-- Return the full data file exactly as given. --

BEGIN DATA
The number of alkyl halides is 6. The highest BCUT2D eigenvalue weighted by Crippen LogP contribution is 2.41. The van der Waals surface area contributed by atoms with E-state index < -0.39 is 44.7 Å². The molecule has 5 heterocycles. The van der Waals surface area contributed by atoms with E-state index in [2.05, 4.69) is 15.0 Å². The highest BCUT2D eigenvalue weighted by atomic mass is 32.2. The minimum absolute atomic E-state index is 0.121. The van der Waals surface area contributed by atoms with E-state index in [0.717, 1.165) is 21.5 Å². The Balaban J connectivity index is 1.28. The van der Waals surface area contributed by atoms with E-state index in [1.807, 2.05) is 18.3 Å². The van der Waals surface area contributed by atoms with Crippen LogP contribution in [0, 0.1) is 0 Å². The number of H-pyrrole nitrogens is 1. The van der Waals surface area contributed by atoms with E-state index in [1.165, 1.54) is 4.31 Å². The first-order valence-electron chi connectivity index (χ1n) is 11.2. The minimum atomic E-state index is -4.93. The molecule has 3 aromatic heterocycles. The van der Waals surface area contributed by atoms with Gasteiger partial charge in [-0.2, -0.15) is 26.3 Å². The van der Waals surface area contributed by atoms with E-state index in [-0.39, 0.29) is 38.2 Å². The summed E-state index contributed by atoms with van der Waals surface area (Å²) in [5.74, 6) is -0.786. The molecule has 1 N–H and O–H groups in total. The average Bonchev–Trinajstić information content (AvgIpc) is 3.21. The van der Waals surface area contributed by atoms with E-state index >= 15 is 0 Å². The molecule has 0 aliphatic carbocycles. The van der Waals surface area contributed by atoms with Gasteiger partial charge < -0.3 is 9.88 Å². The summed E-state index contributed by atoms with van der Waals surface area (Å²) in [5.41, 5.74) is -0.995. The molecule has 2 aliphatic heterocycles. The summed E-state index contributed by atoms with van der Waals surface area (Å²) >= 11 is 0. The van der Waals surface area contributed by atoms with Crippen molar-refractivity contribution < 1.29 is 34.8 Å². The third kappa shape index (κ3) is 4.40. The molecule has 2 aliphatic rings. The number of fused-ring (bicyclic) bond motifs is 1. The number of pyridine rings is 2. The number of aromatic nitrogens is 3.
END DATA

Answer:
The number of alkyl halides is 6. The highest BCUT2D eigenvalue weighted by Crippen LogP contribution is 2.41. The van der Waals surface area contributed by atoms with E-state index < -0.39 is 44.7 Å². The molecule has 5 heterocycles. The van der Waals surface area contributed by atoms with E-state index in [2.05, 4.69) is 15.0 Å². The highest BCUT2D eigenvalue weighted by atomic mass is 32.2. The minimum absolute atomic E-state index is 0.121. The van der Waals surface area contributed by atoms with E-state index in [0.717, 1.165) is 21.5 Å². The Balaban J connectivity index is 1.28. The van der Waals surface area contributed by atoms with E-state index in [1.807, 2.05) is 18.3 Å². The van der Waals surface area contributed by atoms with Crippen LogP contribution in [0, 0.1) is 0 Å². The number of H-pyrrole nitrogens is 1. The van der Waals surface area contributed by atoms with E-state index in [1.165, 1.54) is 4.31 Å². The first-order valence-electron chi connectivity index (χ1n) is 11.2. The minimum atomic E-state index is -4.93. The molecule has 3 aromatic heterocycles. The van der Waals surface area contributed by atoms with Gasteiger partial charge in [-0.2, -0.15) is 26.3 Å². The van der Waals surface area contributed by atoms with E-state index in [-0.39, 0.29) is 38.2 Å². The summed E-state index contributed by atoms with van der Waals surface area (Å²) in [5.74, 6) is -0.786. The molecule has 1 N–H and O–H groups in total. The average Bonchev–Trinajstić information content (AvgIpc) is 3.21. The van der Waals surface area contributed by atoms with E-state index >= 15 is 0 Å². The molecule has 0 aliphatic carbocycles. The van der Waals surface area contributed by atoms with Gasteiger partial charge < -0.3 is 9.88 Å². The summed E-state index contributed by atoms with van der Waals surface area (Å²) in [5.41, 5.74) is -0.995. The molecule has 2 aliphatic heterocycles. The summed E-state index contributed by atoms with van der Waals surface area (Å²) >= 11 is 0. The van der Waals surface area contributed by atoms with Crippen molar-refractivity contribution < 1.29 is 34.8 Å². The third kappa shape index (κ3) is 4.40. The molecule has 2 aliphatic rings. The number of fused-ring (bicyclic) bond motifs is 1. The number of pyridine rings is 2. The number of aromatic nitrogens is 3.